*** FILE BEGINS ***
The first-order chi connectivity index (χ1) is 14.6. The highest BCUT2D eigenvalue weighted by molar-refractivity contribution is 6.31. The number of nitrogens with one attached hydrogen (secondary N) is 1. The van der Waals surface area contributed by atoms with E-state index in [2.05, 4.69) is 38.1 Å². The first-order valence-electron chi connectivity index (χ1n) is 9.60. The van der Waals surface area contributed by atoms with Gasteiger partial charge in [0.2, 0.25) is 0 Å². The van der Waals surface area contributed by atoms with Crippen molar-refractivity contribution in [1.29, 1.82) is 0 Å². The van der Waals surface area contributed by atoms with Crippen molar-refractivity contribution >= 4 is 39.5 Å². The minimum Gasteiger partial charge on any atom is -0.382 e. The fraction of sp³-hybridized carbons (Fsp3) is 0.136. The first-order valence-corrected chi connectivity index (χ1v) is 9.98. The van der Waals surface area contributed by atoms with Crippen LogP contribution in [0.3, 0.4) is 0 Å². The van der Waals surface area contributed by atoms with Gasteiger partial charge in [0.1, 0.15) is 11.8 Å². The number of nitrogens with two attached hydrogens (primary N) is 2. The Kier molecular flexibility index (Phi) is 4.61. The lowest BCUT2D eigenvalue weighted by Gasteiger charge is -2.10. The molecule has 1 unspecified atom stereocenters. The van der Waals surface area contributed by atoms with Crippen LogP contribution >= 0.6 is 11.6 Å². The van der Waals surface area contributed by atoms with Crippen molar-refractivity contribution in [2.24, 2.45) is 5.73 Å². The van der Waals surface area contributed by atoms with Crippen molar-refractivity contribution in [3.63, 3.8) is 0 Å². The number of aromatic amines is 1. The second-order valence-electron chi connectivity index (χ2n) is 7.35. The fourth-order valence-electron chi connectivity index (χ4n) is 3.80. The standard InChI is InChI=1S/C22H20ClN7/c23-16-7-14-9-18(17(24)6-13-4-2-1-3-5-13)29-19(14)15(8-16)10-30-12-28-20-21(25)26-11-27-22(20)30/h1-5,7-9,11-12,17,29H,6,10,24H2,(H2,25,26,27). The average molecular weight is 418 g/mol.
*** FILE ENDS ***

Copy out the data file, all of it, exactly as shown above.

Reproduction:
The first-order chi connectivity index (χ1) is 14.6. The highest BCUT2D eigenvalue weighted by molar-refractivity contribution is 6.31. The number of nitrogens with one attached hydrogen (secondary N) is 1. The van der Waals surface area contributed by atoms with E-state index in [2.05, 4.69) is 38.1 Å². The first-order valence-electron chi connectivity index (χ1n) is 9.60. The van der Waals surface area contributed by atoms with Gasteiger partial charge in [0.2, 0.25) is 0 Å². The van der Waals surface area contributed by atoms with Crippen molar-refractivity contribution in [1.29, 1.82) is 0 Å². The van der Waals surface area contributed by atoms with Crippen molar-refractivity contribution >= 4 is 39.5 Å². The minimum Gasteiger partial charge on any atom is -0.382 e. The fraction of sp³-hybridized carbons (Fsp3) is 0.136. The first-order valence-corrected chi connectivity index (χ1v) is 9.98. The van der Waals surface area contributed by atoms with Crippen LogP contribution in [0.3, 0.4) is 0 Å². The van der Waals surface area contributed by atoms with Gasteiger partial charge in [0.1, 0.15) is 11.8 Å². The number of nitrogens with two attached hydrogens (primary N) is 2. The Kier molecular flexibility index (Phi) is 4.61. The lowest BCUT2D eigenvalue weighted by Gasteiger charge is -2.10. The molecule has 1 unspecified atom stereocenters. The van der Waals surface area contributed by atoms with Crippen LogP contribution >= 0.6 is 11.6 Å². The van der Waals surface area contributed by atoms with Crippen molar-refractivity contribution in [2.24, 2.45) is 5.73 Å². The van der Waals surface area contributed by atoms with Crippen molar-refractivity contribution in [3.63, 3.8) is 0 Å². The number of aromatic amines is 1. The second-order valence-electron chi connectivity index (χ2n) is 7.35. The fourth-order valence-electron chi connectivity index (χ4n) is 3.80. The standard InChI is InChI=1S/C22H20ClN7/c23-16-7-14-9-18(17(24)6-13-4-2-1-3-5-13)29-19(14)15(8-16)10-30-12-28-20-21(25)26-11-27-22(20)30/h1-5,7-9,11-12,17,29H,6,10,24H2,(H2,25,26,27). The average molecular weight is 418 g/mol.